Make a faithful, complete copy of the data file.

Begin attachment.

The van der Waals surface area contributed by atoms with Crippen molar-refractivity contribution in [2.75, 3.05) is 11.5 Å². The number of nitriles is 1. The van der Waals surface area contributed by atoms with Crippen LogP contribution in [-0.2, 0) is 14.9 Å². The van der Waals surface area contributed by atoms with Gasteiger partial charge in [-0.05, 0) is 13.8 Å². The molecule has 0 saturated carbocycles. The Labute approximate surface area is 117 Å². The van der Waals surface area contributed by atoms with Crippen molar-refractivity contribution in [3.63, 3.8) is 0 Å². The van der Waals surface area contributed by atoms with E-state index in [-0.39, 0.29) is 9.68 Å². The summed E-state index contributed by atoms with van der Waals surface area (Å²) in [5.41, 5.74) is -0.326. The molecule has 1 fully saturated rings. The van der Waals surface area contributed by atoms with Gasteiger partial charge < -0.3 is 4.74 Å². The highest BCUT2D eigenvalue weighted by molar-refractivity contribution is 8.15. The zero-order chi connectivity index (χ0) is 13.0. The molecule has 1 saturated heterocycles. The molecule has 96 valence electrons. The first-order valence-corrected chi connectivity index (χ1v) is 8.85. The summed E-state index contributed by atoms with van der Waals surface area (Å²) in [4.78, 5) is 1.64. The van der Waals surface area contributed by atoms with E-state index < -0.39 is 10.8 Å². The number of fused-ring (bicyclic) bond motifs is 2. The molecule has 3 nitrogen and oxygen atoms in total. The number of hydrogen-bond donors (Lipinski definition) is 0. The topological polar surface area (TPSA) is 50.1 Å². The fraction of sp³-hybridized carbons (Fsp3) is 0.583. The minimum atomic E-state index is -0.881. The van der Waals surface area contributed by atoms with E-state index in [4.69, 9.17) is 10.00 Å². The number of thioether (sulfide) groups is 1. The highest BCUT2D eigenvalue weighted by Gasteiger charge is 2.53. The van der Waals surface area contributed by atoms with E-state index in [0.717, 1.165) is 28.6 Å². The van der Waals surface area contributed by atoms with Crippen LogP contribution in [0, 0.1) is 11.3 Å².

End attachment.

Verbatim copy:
The van der Waals surface area contributed by atoms with Crippen molar-refractivity contribution in [2.75, 3.05) is 11.5 Å². The number of nitriles is 1. The van der Waals surface area contributed by atoms with Crippen LogP contribution in [-0.2, 0) is 14.9 Å². The van der Waals surface area contributed by atoms with Gasteiger partial charge in [-0.05, 0) is 13.8 Å². The molecule has 0 saturated carbocycles. The Labute approximate surface area is 117 Å². The van der Waals surface area contributed by atoms with Crippen molar-refractivity contribution in [3.63, 3.8) is 0 Å². The van der Waals surface area contributed by atoms with E-state index in [-0.39, 0.29) is 9.68 Å². The summed E-state index contributed by atoms with van der Waals surface area (Å²) in [5.41, 5.74) is -0.326. The molecule has 1 fully saturated rings. The van der Waals surface area contributed by atoms with Gasteiger partial charge < -0.3 is 4.74 Å². The highest BCUT2D eigenvalue weighted by molar-refractivity contribution is 8.15. The zero-order chi connectivity index (χ0) is 13.0. The molecule has 1 saturated heterocycles. The molecule has 96 valence electrons. The first-order valence-corrected chi connectivity index (χ1v) is 8.85. The summed E-state index contributed by atoms with van der Waals surface area (Å²) in [4.78, 5) is 1.64. The van der Waals surface area contributed by atoms with E-state index < -0.39 is 10.8 Å². The number of fused-ring (bicyclic) bond motifs is 2. The molecule has 3 nitrogen and oxygen atoms in total. The number of hydrogen-bond donors (Lipinski definition) is 0. The topological polar surface area (TPSA) is 50.1 Å². The fraction of sp³-hybridized carbons (Fsp3) is 0.583. The minimum atomic E-state index is -0.881. The van der Waals surface area contributed by atoms with E-state index in [4.69, 9.17) is 10.00 Å². The number of thioether (sulfide) groups is 1. The highest BCUT2D eigenvalue weighted by Gasteiger charge is 2.53. The van der Waals surface area contributed by atoms with E-state index in [0.717, 1.165) is 28.6 Å². The van der Waals surface area contributed by atoms with Crippen LogP contribution in [0, 0.1) is 11.3 Å².